ERIC Number: ED369099
Record Type: RIE
Publication Date: 1994-Mar
Reference Count: N/A
Students as Satirists: Encouraging Critique and Comic Release.
Satirical writing offers a means of encouraging students to criticize those forms of victimization and inequality that trouble them most without that overt, dogmatic indoctrination of a political agenda that many would consider an anathema to democratic teaching. The indirect, satirical jab provides students with an intellectually challenging and enjoyable means of critique. Nevertheless, academics do not often encourage young writers in freshman composition to be indirect, playful, and ironic because they must teach them the norms of institutional life. Asking students to take a few satirical jabs at "the discourse of our community" enables insider knowledge as well as healthy critique of the academic's peculiar language and habits of mind. Giving students the chance to satirize textbook language and attitudes or the rigidity of the thesis-driven essay heightens their awareness of rhetorical rules and strategies governing different forms of discourse. Assignments can be based on well-known works, using imitation, irony, parody or burlesque, and allowing students to stretch stylistically. Other assignments in satirical writing could ask students to choose one of several assigned satires (e.g., Robert Burton's "Anatomy of Melancholy") and plug in their own subjects. (TB)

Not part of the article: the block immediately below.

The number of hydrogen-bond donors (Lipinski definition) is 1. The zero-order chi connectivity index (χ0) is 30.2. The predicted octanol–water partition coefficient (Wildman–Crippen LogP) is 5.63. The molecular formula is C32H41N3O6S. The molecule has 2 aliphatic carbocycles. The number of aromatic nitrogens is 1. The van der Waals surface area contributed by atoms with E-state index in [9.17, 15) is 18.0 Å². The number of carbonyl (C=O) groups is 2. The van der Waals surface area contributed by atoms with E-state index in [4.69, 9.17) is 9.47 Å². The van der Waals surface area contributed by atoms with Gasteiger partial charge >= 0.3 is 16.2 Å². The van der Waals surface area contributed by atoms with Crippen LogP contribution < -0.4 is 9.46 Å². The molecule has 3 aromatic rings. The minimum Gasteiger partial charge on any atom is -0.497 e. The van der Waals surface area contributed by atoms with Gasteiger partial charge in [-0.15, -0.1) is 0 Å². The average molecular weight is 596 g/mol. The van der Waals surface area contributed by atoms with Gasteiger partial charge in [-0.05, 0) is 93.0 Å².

Publication Type: Speeches/Meeting Papers; Opinion Papers
Education Level: N/A
Authoring Institution: N/A
Identifiers: Writing Development
Note: Paper presented at the Annual Meeting of the Conference on College Composition and Communication (45th, Nashville, TN, March 16-19, 1994).